The fascination the public, the media and others have with the "revolution" taking place in communications raises an important question -- is it really a revolution?
Let's consider Twitter. This morning I listened as a member of the Texas Tech faculty discussed how selected local television stations across the country are using Twitter to "interact" with their audience. Among her findings -- the most common use of Twitter by these stations is to report news stories relating to crime or law enforcement.
In short, Twitter is an opportunity for news stations to promote their on-air product and offers inconsistent chances for interaction with the audience.
Granted, one finding from one study does not debunk the idea that what is taking place within the media is not a revolution. But if we are to accept that there is a revolution taking place, then the question that results is when did it begin?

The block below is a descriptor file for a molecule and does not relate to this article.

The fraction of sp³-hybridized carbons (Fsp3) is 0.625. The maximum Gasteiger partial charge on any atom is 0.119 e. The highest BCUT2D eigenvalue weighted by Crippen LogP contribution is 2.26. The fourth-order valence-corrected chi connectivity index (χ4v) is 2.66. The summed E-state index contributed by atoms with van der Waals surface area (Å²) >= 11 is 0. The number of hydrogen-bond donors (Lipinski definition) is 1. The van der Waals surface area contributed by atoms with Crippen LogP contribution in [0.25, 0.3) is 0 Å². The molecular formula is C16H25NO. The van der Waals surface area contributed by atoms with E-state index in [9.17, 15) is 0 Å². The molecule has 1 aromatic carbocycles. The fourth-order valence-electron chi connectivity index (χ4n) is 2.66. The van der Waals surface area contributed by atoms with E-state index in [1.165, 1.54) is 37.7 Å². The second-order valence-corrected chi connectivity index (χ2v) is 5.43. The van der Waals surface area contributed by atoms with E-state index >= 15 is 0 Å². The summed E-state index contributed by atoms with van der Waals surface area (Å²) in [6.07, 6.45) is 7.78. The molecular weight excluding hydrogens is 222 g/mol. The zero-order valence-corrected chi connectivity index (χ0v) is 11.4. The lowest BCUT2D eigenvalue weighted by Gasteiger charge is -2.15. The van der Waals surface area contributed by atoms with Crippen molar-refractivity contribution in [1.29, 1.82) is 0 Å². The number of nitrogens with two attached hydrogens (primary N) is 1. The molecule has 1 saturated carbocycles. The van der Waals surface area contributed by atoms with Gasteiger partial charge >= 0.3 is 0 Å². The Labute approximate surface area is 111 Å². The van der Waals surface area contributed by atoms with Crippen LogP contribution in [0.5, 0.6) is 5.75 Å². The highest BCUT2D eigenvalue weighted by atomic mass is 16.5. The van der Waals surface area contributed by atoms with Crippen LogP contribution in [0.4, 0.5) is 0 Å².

Good luck coming up with an answer to that one.
Technology has evolved, and as it has it has provided increased opportunities for the public to become a more relevant part of identifying and being part of news gathering and dissemination (among many other things). But does evolution beget revolution?
The answer is not easy to determine, but it might be necessary to consider the ramifications of what any answer is as we press ahead with the media "revolution" notion. I'm not saying there is not a revolution. What I am saying is how confident can we be that in fact there is one.
Moreover, if there is a revolution, it needs to have an ending. Good luck guessing when that will be.